Best 35mm camera design - or rather - which is your favorite?

Discussion in '35mm Cameras and Accessories' started by Andrew K, Feb 19, 2013.

  1. Andrew K

    Andrew K Subscriber

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    I know this is a old arguement, and one that divides rangefinder and SLR users...

    But what is YOUR favorite 35mm camera, and why?

    I'll start - and I have 2 different ones ....for very different reasons..

    Minolta SRT series.

    My first "real" camera was a SRT100X. After many years I picked one up again, and fell in love with it again.

    Yes, the viewfinder is dim, but the match needle works great, I can see all the viewifnder with glasses on, and all of the 5 or 6 different SR and SRT's models I own all work correctly. Plus I love the fact you can pick up lenses for them at bargain prices....

    The second one - from the standpoint of a working photographer who used them professionally for over 10 years - is the Canon New F1.

    Why?

    - build quality - you can use them to whack a tent peg in if you can't find a hammer. You can use them in pouring rain and they stay working. And if you drop them they tend to dent things..
    - they work with or without a battery. Sure, without a battery you only get 1/60th to 1/2000 & Bulb, but that covers most situations.
    - they have an easy to use match needle system, plus offer built in Aperture priority (you can use aperture priority with a standard prism, but you can only see what shutter speed you are getting with a AE Prism). And if you add a power winder or motor drive you get shutter priority too..
    - interchangable prisms, including the revolving speed finder. These are a bit odd to use - sort of like looking down a tunnel, but with glasses I could see the complete screen, with splenty to spare
    - interchangable screens. Want to change metering pattern - change the screen. Maybe not as convenient as on a F4 or T90, but how often do you really change metering methods? Much handier was the ability to change to a grid screen (for copy work - to make sure you had everything set up square to your subject), or one of the special screens for use with slow lenses..
    - Canon lenses. Yes - FD and New FD were breech mount, but once you got used to changing lenses you could easily do it one handed, and there were some great lenses. I was lucky enough to have owned a few of them ranging from a 14mm to a 500mm, and aside from the 500mm mirror and the 2 macro lenses they were all f2.8 or faster :smile:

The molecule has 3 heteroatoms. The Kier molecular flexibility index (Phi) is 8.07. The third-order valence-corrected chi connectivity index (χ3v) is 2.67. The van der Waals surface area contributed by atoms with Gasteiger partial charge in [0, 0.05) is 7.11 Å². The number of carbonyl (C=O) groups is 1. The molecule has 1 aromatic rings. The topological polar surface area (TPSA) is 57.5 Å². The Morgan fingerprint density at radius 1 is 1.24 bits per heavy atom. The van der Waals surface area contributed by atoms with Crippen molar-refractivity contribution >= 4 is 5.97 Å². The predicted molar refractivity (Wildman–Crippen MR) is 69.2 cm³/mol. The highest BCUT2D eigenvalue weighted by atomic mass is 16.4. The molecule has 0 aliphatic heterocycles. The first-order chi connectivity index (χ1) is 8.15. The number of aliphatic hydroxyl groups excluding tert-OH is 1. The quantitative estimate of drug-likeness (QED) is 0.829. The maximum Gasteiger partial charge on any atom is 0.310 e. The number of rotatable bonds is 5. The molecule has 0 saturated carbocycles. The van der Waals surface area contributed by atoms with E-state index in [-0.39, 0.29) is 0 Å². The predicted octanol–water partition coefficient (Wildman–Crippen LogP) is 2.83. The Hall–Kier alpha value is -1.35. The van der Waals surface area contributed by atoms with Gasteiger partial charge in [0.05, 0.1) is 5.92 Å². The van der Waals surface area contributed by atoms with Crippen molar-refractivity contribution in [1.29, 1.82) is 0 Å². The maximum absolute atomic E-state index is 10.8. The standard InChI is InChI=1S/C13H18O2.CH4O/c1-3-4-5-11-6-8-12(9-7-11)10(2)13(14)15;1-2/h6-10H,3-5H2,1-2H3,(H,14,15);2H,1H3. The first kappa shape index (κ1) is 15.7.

- built to last....I had some ex press bodies that looked like cr#p, lots of brass and dents, but they all worked as advertised...

    So there you have mine...I'm curious to see what others think
     
  2. Les Sarile

    Les Sarile Member

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    I haven't quite made up my mind but I know it isn't the Kodak Brownie or the Leica Luftwaffe . . . :whistling:

    [​IMG]
     
  3. Chrismat

    Chrismat Subscriber

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    The Spotmatics and the Spotmatic bodies of the K1000, KX. Feels great in the hands. Nikkormat FTN too. For rangefinders, any Yashica Lynx (1000, 5000, and 14(e).
     
  4. summicron1

    summicron1 Subscriber

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    leica M, bar none. Marty Forscher, formerly of professional camera repair in nyc, called it, the nikon f and the canon f "hocky puck" cameras and for good reason. I prefer the M for quiet, ease of use and holding and pure sex appeal.

    the leicaflex sl2 is another favorite -- like the F1 of Nikon and Canon fame, you can dent things with it but not the camera...quietest slr shutter going, supreme quality, a joy to use.
     
  5. Jeff Kubach

    Jeff Kubach Member

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    i always like the Canon FD system.

    Jeff
     
  6. hdeyong

    hdeyong Member

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    Olympus OM-1. Light weight, bright viewfinder, excellent lenses which are also small and light, the best place to put the shutter speed dial, well damped mirror, etc.
     
  7. MattKing

    MattKing Subscriber

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    +1
     
  8. tony lockerbie

    tony lockerbie Subscriber

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    I have to go with the Spotmatics too, just so nice to use...everything feels just right. The best design is not necessarily the best camera though.
     
  9. dorff

    dorff Member

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    The Olympus OM-4 Ti must come close, although I never owned one. One of my friends did, and I seriously envied him. The multi-spot and flash systems were ahead of their time, and some of the lenses are great.

    The Nikon FM3A is perhaps another candidate. I don't own one. The FA and FM2n that I do own come close, though lacking full manual functioning combined with electronic shutter. That said, I haven't had a battery failure on them yet, and the FA is therefore very close to the perfect manual focus body for me personally, due to its excellent metering system.